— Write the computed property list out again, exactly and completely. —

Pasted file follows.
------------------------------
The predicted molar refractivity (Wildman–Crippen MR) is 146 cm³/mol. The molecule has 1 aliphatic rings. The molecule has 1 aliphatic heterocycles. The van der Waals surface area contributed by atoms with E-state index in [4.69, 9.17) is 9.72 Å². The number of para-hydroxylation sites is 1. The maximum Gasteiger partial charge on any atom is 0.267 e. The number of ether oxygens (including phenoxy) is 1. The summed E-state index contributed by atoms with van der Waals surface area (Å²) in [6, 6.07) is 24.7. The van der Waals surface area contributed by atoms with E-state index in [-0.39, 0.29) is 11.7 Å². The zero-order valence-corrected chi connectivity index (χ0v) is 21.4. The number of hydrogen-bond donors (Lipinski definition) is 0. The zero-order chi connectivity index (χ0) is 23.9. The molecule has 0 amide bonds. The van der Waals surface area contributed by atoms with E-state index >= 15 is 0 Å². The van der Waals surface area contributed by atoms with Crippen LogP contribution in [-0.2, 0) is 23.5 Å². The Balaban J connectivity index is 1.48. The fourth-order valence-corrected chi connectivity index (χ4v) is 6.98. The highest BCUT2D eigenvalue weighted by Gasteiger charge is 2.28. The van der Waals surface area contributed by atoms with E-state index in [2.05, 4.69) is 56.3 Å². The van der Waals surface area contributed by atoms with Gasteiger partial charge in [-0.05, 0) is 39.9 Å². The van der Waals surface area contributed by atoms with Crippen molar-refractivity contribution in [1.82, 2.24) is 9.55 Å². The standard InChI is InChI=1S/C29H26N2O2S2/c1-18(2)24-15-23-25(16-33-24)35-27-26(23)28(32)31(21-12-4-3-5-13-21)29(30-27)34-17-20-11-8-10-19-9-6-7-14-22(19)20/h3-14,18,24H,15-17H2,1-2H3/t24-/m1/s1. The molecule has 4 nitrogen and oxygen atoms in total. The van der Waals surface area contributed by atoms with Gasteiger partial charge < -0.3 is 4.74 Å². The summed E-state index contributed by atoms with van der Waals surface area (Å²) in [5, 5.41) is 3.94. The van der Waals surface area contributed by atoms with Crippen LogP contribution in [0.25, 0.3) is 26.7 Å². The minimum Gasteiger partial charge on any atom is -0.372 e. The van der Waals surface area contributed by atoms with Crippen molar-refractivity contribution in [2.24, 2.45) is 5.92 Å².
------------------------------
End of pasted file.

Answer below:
The predicted molar refractivity (Wildman–Crippen MR) is 146 cm³/mol. The molecule has 1 aliphatic rings. The molecule has 1 aliphatic heterocycles. The van der Waals surface area contributed by atoms with E-state index in [4.69, 9.17) is 9.72 Å². The number of para-hydroxylation sites is 1. The maximum Gasteiger partial charge on any atom is 0.267 e. The number of ether oxygens (including phenoxy) is 1. The summed E-state index contributed by atoms with van der Waals surface area (Å²) in [6, 6.07) is 24.7. The van der Waals surface area contributed by atoms with E-state index in [-0.39, 0.29) is 11.7 Å². The zero-order valence-corrected chi connectivity index (χ0v) is 21.4. The number of hydrogen-bond donors (Lipinski definition) is 0. The zero-order chi connectivity index (χ0) is 23.9. The molecule has 0 amide bonds. The van der Waals surface area contributed by atoms with E-state index >= 15 is 0 Å². The van der Waals surface area contributed by atoms with Crippen LogP contribution in [-0.2, 0) is 23.5 Å². The Balaban J connectivity index is 1.48. The fourth-order valence-corrected chi connectivity index (χ4v) is 6.98. The highest BCUT2D eigenvalue weighted by Gasteiger charge is 2.28. The van der Waals surface area contributed by atoms with E-state index in [2.05, 4.69) is 56.3 Å². The van der Waals surface area contributed by atoms with Gasteiger partial charge in [-0.05, 0) is 39.9 Å². The van der Waals surface area contributed by atoms with Crippen molar-refractivity contribution in [1.82, 2.24) is 9.55 Å². The standard InChI is InChI=1S/C29H26N2O2S2/c1-18(2)24-15-23-25(16-33-24)35-27-26(23)28(32)31(21-12-4-3-5-13-21)29(30-27)34-17-20-11-8-10-19-9-6-7-14-22(19)20/h3-14,18,24H,15-17H2,1-2H3/t24-/m1/s1. The molecule has 4 nitrogen and oxygen atoms in total. The van der Waals surface area contributed by atoms with Gasteiger partial charge < -0.3 is 4.74 Å². The summed E-state index contributed by atoms with van der Waals surface area (Å²) in [5, 5.41) is 3.94. The van der Waals surface area contributed by atoms with Crippen LogP contribution in [0.25, 0.3) is 26.7 Å². The minimum Gasteiger partial charge on any atom is -0.372 e. The van der Waals surface area contributed by atoms with Crippen molar-refractivity contribution in [2.24, 2.45) is 5.92 Å².